Conditions Allow - Fires of Invention EDH

Ben Doolittle • October 10, 2022

(Fires of Invention | Art by Stanton Feng)

Stoking the Fires of Invention

Hello, and welcome back to Conditions Allow. In this series I take a card with a drawback and build a Commander deck to turn it into a strength. Last week I tackled a big red enchantment, so this week I'm continuing the trend with another.

You might expect any card banned out of Standard to make a splash in Commander, but Fires of Invention doesn't seem to have made the transition to hundred-card singleton. It isn't hard to see why, either. While it does effectively double your mana, most decks eventually want to cast more than two spells a turn. The real problem, however, is being unable to cast spells on other players' turns. In a multiplayer format, being able to respond at instant speed is vital for staying alive.

Still, Fires of Invention does offer some pretty unique advantages. It pairs extremely well with activated abilities, such as on Cavalier of Flame. Being able to cast Cavalier and immediately buff all your creatures two or three times is often game-winning in 60-card formats. For Commander, however, I'm more interested in Equipment. Many Voltron decks already include Sigarda's Aid and Puresteel Paladin to eliminate equip costs. Fires of Invention achieves the same effect by making the artifacts free, so you can use your mana to equip them.

Of course, this approach also comes with plenty of risks. Stacking a bunch of Equipment onto one creature gives your opponents a clear target for their removal. Being unable to protect your commander and Equipment at instant speed is a major flaw for a strategy that is so reliant on its commander. But this could be a chance to re-evaluate how we approach aggro strategies in Commander. Five- and six-cost Equipment tend to be pretty powerful, so what if we just tried to race our opponents?

Heavy Hitters

Magic is not wanting for legendary creatures that can deal a lot of damage at once, after all. Isshin, Two Heavens as One helps make up for your spell casting limit by doubling all your attack triggers. Tahngarth, First Mate does something similar by attacking on other players' turns, while Kediss, Emberclaw Familiar attacks each opponent simultaneously. Each of these are excellent choices for building around Fires of Invention, but I'm going to go with something more recent.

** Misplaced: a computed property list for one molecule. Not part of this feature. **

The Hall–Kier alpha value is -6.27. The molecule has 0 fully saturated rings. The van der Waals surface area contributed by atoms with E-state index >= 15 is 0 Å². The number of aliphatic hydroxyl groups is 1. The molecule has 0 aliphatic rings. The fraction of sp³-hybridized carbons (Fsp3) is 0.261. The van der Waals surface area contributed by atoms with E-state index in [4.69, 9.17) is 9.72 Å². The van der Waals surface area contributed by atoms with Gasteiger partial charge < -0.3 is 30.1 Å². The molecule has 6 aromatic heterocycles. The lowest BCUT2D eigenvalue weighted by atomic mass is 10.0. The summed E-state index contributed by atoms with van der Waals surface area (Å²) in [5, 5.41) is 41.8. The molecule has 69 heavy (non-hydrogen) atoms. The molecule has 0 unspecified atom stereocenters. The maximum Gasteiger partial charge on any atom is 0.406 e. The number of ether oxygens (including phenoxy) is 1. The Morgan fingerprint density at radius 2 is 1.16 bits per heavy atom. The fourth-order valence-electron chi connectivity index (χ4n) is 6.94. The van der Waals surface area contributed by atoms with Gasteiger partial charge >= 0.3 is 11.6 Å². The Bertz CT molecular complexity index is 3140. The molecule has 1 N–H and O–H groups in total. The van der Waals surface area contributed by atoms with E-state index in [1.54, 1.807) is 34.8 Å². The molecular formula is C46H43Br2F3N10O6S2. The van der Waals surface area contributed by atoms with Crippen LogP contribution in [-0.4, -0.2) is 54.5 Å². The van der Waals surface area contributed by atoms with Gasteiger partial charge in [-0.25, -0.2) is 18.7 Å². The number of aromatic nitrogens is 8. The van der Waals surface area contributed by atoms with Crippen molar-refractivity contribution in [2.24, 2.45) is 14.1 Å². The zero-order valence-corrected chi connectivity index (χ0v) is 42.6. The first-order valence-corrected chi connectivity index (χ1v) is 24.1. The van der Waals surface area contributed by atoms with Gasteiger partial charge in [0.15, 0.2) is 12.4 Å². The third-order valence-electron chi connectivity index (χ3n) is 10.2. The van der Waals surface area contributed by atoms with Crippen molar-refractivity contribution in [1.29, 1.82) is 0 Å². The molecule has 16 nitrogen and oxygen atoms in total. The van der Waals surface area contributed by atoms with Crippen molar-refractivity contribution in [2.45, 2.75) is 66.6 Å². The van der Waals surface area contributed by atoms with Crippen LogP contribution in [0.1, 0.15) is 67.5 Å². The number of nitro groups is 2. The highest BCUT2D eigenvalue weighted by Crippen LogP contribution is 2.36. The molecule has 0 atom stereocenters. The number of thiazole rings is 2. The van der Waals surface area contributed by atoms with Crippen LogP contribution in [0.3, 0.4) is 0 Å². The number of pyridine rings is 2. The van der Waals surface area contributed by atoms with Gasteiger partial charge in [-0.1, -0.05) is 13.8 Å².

If you were to build around Tetsuo, Imperial Champion, you'd probably try to balance the number of spells and Equipment. With Fires of Invention, I'm going to try and maximize Tetsuo's ability to deal damage. This can deal with utility creatures and planeswalkers, giving you a virtual third spell every turn. Most often, however, it'll be best to use that damage to lower life totals as quickly as possible. If you give your opponents a moment to stabilize, your strategy is easy to interrupt. Strength comes from speed in a deck like this.

Harnessing Fire

Because Fires of Invention cares about the number of lands you have in play, we'll need to pay careful attention to the curve of the deck. The goal is to cast Fires on turn four as consistently as possible, so any tutors need to cost less than four mana.

Luckily, there are still a few options that don't cost an arm and a leg. Grim Tutor has crept back up in price after its reprint, but Dimir House Guard and Clutch of the Undercity do a reasonable impression. I'm also going to spring for a copy of Demonic Tutor. It's closest budget alternative is Wishclaw Talisman, but I don't think this deck can afford to give away tutors. We're going to present a clear and immediate threat that Wishclaw Talisman lets our opponents answer easily. To help round this list out, I am including two four-mana tutors: Diabolic Tutor and Mastermind's Acquisition. Playing Fires of Invention on turn five is still better than never finding it at all.

To help these tutors be as effective as possible, I'm also including as many cheap cantrips as possible. These help the deck in two ways. First, they help find Fires of Invention or a tutor in the first three turns of the game. They also ensure you always hit your land drop throughout the entire game. Playing a land every turn is vital for this deck, and much more impactful than ramping with mana rocks or even rituals. As such, there aren't any mana rocks in the list.

Forging Steel

Once you have Fires of Invention in play, you'll want to use your second spell for the turn to cast Tetsuo, Imperial Champion. Then on your next turn you can start suiting him up and attacking for major damage.